Nicole is responsible for the number crunching and statistical analysis behind projects where quantifying results over time prove valuable. For example, CLT is orchestrating the donation of hundreds of Android tablets. This program will provide ample opportunities to engage in experiments which are presently hampered due to debilitating concerns over theft and/or inability to remotely manage high volumes of mobile devices. Nicole’s analysis should quantify the efficacy of varying anti-theft techniques as well as provide creative suggestions in managing the inventory of mobile devices, installed applications and settings.

Brian Petix  Lead Technologist. 
A Director at Bank of America, Brian has over 10+ years volunteering at the Ronald McDonald House of NYC.  Brian is the lead technologist on several projects and initiatives

Lou Riccio Cofounder, Project Execution & Fund Raising.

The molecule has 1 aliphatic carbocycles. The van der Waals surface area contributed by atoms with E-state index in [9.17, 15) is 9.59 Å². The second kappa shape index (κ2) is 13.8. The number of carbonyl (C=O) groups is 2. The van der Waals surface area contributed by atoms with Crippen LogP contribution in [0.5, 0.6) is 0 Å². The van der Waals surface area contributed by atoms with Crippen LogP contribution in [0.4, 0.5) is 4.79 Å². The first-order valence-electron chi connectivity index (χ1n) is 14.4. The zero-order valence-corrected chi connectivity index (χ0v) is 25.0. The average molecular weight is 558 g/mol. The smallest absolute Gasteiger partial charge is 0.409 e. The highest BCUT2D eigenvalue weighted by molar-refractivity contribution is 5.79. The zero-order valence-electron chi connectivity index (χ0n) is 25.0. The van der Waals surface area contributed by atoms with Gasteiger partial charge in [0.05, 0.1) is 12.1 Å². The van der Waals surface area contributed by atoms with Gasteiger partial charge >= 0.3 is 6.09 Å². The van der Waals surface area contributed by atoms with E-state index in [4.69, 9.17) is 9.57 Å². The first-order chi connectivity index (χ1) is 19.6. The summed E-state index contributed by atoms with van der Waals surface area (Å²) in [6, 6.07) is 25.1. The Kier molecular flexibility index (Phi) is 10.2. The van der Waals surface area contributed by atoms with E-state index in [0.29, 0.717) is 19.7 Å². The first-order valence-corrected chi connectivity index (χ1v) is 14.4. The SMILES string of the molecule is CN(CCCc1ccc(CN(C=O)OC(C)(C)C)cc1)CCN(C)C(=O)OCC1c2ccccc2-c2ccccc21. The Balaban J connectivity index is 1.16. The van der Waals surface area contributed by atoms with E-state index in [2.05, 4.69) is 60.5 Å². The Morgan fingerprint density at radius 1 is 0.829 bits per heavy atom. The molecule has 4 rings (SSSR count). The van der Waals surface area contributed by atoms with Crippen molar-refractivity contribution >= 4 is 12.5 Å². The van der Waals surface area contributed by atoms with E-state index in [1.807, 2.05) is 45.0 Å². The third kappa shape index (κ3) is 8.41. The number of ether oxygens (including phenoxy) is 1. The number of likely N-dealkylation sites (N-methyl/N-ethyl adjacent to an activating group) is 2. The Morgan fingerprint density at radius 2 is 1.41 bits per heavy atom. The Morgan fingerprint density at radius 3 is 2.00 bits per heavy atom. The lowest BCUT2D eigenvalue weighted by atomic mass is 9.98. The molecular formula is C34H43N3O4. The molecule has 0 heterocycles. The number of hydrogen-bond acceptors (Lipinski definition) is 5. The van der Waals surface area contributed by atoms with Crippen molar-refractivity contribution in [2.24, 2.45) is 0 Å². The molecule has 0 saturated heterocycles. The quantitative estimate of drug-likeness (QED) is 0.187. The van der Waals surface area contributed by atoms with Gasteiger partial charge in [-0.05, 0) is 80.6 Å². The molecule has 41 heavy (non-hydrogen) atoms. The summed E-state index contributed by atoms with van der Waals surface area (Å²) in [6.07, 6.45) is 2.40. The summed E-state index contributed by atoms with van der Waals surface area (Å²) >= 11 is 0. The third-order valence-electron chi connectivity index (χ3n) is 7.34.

Professionally, a Director within Bank of America Merrill Lynch’s electronic trading technologydepartment, Lou has over 20 years experience volunteering and driving programs for children's charities, including the Ronald McDonald House of NYC where he received their most distinguished recognition for volunteers, the Hope Award. In 2011, he cofounded Child Life Technology with his son Michael (RPS Class of 2012) as a network of professional volunteers from technology and health care industries toward collaboration within a medical clinical setting.Working closely with many of the nation's leading hospitals and YAI, Child Life Technology has assisted in the introduction of inexpensive technology-based solutions toward better enabling child life teams to manage the fear and anxiety levels of patients and their families while also facilitating enhanced communications and patient education. Projects range from the creation of customized electronic desensitation materials through to adaptive design of common furniture, equipment and technology.A recent reference to why we partner with YAI, an organization responsible for the medical treatment and a wide range of social services for 20,000 people affected by Autism, development disabilities and mental illness: 

Jane Shaffer, BS, CCLS ' Child Life Specialist I & Tablet/Technology Liaison at Children's Hospital of the Greenville Health System .